Nova Scotia

Halifax International Security Forum: 3 things to watch

Halifax is being invaded by security experts from around the globe this weekend during the sixth annual International Security Forum.
Kurdish mourners flash the V-sign as they sing a nationalistic Kurdish song at a cemetery in Suruc, on the Turkey-Syria border, during the funeral of two Syrian Kurdish fighters, names not available, who were killed in the fighting with the militants of the Islamic State group in Kobani, Syria, last month. (Lefteris Pitarakis/Associated Press)

Halifax is being invaded by security experts from around the globe this weekend during the sixth-annual International Security Forum.

It will include a nine-member congressional delegation, led by U.S. Senator John McCain, the largest ever to visit Canada.

Some of the other 300 participants include John Baird, Canada’s minister of foreign affairs, Ehud Barak, former prime minister of Israel, National Coalition of Syrian Revolution and Opposition Forces president Hadi al Bahra and James Appathurai, deputy assistant secretary general for political affairs and security policy with NATO.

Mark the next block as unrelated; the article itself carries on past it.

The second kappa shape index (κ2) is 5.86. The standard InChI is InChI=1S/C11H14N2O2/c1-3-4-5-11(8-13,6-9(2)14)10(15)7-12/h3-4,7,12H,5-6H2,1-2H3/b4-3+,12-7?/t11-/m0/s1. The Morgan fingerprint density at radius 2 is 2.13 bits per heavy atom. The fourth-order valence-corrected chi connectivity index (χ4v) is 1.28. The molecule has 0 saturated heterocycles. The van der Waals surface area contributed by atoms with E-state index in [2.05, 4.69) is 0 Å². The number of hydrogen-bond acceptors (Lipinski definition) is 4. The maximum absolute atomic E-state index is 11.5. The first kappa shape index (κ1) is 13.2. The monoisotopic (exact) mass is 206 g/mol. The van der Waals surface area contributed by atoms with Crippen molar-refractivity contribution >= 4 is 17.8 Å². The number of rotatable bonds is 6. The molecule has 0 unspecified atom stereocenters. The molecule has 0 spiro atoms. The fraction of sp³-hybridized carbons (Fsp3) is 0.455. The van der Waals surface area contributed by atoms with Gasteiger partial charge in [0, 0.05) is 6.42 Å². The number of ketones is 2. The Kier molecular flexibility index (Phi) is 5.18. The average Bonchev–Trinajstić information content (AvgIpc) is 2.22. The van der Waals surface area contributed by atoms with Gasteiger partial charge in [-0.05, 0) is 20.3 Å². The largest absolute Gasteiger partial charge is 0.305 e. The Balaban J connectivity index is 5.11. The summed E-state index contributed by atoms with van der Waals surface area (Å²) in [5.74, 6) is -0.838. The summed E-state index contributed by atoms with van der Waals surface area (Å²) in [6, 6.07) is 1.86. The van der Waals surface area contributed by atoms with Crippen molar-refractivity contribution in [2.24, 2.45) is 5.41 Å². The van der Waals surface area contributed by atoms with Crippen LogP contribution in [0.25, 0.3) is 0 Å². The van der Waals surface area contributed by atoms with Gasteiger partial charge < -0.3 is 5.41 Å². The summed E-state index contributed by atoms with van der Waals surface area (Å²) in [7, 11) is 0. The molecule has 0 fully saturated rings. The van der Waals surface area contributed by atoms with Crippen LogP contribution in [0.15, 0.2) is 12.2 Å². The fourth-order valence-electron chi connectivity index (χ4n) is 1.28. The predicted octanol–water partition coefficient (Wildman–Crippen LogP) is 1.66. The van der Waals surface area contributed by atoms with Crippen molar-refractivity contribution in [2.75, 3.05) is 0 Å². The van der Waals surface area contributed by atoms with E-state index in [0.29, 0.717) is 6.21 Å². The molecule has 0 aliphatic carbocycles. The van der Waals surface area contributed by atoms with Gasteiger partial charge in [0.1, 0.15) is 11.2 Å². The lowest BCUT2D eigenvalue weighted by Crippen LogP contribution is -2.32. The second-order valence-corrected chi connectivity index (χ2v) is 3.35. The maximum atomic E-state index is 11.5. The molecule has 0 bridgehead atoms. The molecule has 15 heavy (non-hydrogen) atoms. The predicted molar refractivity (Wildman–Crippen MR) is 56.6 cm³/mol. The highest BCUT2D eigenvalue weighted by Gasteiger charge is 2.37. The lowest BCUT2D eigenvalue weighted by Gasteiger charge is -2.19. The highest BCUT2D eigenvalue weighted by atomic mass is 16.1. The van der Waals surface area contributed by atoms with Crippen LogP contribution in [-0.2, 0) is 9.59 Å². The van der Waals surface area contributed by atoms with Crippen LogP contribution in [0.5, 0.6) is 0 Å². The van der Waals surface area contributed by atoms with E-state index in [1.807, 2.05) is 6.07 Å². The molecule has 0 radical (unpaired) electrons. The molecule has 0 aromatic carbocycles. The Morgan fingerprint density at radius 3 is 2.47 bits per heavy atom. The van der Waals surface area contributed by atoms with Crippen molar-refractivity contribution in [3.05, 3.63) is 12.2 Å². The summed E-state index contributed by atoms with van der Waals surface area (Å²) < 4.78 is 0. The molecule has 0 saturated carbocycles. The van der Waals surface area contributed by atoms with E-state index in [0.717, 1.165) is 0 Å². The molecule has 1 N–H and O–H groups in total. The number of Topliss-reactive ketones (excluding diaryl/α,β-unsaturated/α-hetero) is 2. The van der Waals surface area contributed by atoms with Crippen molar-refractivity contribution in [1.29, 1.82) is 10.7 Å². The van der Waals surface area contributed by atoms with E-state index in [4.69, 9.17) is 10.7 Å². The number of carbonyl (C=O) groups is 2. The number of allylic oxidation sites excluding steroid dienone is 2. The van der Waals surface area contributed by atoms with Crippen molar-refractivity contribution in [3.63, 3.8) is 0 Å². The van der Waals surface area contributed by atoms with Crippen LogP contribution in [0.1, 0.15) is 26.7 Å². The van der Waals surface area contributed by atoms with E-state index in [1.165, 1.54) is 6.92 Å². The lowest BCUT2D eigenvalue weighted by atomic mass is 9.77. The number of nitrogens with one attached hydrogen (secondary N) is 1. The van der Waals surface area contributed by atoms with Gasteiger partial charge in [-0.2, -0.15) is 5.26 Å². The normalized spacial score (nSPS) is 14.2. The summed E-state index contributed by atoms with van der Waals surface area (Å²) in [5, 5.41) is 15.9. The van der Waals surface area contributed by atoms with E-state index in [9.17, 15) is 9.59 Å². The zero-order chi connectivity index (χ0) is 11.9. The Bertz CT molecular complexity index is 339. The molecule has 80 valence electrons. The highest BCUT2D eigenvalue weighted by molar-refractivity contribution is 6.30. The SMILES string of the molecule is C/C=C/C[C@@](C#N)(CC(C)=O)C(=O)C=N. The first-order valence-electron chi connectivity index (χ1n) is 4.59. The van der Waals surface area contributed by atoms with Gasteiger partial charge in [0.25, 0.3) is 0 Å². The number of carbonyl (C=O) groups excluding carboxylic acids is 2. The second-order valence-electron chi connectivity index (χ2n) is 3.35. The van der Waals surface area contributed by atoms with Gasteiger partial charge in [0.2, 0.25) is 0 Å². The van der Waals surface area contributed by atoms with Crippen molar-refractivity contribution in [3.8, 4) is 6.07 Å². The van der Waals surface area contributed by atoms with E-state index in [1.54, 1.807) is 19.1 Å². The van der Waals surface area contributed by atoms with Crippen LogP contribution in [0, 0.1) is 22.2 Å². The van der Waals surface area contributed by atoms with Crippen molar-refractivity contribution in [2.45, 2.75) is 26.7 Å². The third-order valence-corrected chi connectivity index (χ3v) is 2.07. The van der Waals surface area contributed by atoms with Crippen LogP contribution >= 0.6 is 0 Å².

A poll released on Thursday by Ipsos Reid, the leading global market and opinion research firm, found two-thirds of Americans and 60 per cent of Canadians agree the world is more dangerous this year than last and the threat of an armed conflict has spiked dramatically.

The Halifax International Security Forum will deal with the issues at the root of the poll.

Things to watch over the next two and half days:

1. ISIS (also known as ISIL) and the future of the Arab world. Retired general John Allen, the U.S. Department of State's presidential envoy for the global coalition against ISIL, will lead the discussion; 

2. Hong Kong, China: One city, two visions.

3. Ukraine, Russia, and the future of Eurasian democracy

There will also be discussion, some on some off the record, about perspectives on the threat of the Islamic State directly to North America, Ebola, and renewed armed conflicts as well as views on Canadian and American leadership to address these crises.

The conference runs Nov. 21-23.